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  • This article can be found on page 1A of the November 11, 1998 Daily News.

    Retracing the flight of Jolly Green 23

  • What happened to the rescue chopper in the hills of South Vietnam is a mystery young and old pilots are trying to solve.
    By BRUCE ROLFSEN, Daily News Staff Writer

    Through the pilot's window, the bomb-crater-scarred hill country along the South Vietnamese and Laotian border comes into view.

    A dirt trail used by the North Vietnamese snakes along the side of a ridge in between a patchwork of jungle blown and burned away by the war that has been raging for years.

    Somewhere in that landscape of 30 years ago is the solution to the mystery of where Jolly Green 23, an Air Force HH-3E rescue helicopter, and its four-man crew crashed.

    At Hurlburt Field, two generations of veterans have been working to find the answer - Vietnam War vets who flew alongside the lost crewmen of Jolly Green 23, and airmen too young to know about the Vietnam War except from the stories they have been told.

    The team is blending the Vietnam vets' memories with high-tech computer mapping gear to recreate the landscape of the Vietnam-Laotian border on flight simulators typically used to train air crews for new missions.

    The idea is that by having the Vietnam-era airmen fly over recreations of their old battle zones, they'll be able to make an educated guess as to where Jolly Green 23 was shot down.

    "I was amazed," said Bob Baldwin of Navarre, a helicopter flight engineer on countless Vietnam rescue missions. "I just closed my eyes and when I opened them up, it was like stepping back 30 years. The only thing missing is that the (anti-aircraft) tracers aren't coming at you."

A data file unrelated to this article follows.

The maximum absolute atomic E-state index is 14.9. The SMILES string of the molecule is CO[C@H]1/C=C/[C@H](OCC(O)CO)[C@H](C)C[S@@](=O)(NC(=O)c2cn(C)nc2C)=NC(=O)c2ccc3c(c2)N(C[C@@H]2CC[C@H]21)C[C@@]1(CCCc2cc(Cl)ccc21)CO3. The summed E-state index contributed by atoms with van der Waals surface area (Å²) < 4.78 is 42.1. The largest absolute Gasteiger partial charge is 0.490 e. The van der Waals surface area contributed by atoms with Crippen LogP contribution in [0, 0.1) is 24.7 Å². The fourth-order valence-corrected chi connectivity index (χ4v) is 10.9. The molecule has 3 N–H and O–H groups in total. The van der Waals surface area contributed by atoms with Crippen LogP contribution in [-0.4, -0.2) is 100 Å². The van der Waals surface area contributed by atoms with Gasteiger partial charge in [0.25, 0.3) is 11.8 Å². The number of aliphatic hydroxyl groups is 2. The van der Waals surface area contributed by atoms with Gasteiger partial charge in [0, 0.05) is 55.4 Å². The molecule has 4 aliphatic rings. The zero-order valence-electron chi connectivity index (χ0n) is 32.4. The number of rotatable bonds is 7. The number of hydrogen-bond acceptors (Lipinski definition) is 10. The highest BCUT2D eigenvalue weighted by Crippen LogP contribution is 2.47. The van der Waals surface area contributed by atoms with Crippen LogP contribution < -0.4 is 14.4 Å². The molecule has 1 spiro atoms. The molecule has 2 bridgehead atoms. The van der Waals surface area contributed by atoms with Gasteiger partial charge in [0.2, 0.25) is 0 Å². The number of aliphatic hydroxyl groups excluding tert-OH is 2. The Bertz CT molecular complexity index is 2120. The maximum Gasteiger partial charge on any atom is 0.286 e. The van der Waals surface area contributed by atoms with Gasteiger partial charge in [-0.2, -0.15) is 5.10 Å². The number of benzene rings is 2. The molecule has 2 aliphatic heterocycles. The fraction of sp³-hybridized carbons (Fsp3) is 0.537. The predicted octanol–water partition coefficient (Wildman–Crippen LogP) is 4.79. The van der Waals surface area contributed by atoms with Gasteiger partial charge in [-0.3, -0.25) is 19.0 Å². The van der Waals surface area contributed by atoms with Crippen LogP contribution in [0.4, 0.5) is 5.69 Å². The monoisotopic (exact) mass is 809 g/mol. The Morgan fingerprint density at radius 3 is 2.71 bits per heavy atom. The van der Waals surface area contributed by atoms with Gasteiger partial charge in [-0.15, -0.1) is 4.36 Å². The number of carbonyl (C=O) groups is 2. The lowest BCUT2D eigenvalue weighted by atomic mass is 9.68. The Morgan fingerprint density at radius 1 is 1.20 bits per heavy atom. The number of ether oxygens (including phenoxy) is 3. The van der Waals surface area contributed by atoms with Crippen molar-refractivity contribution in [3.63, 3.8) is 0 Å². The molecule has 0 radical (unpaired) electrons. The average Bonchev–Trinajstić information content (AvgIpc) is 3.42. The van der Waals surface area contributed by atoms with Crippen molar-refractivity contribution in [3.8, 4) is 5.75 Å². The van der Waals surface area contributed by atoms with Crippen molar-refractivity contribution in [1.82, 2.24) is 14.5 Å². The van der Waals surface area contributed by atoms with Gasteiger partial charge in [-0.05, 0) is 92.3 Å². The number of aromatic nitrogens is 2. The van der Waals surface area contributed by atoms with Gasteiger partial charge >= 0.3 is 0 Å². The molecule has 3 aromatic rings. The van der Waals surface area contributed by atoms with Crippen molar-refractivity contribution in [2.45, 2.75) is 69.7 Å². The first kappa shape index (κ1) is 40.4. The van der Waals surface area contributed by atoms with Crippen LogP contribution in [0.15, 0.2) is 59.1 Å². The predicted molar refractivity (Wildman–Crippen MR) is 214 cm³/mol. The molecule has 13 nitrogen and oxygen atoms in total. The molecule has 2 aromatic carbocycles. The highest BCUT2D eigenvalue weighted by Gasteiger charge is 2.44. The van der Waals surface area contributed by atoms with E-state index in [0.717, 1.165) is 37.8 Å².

By using a joystick on a computer console, Baldwin and the pilot of another rescue helicopter, retired Lt. Col. Jerry Griggs, were able to retrace their efforts of 30 years ago.

    "We sat here and flew that trail over and over," Baldwin recalled.

    Jolly Green 23 had been lost while it tried to pick up a Marine Corps jet pilot who parachuted to the ground.

    Airmen from the 37th Aerospace Recovery and Rescue Squadron at Da Nang made four attempts to reach the jet pilot. Jolly Green 23 was lost on the second try. A pilot in a circling spotter plane saw a dual-engine helicopter crash and explode into flames, presumably killing the four airmen instantly.

    Two more attempts were made that day to reach the Marine pilot, but each time enemy ground fire drove back the rescuers. The next day, no trace of the Marine pilot or his parachute could be spotted from the sky. The pilot was listed as missing and presumed dead.

    The project to find Jolly Green 23 began during the summer when Baldwin was contacted by the Defense Department team that has been working to locate Vietnam War crash sites in hopes of finding the remains of airmen killed in the downings.

    The investigators mailed Baldwin topographic maps of where Jolly Green 23 crashed and asked him to mark down areas where he thought the helicopter might have been forced down.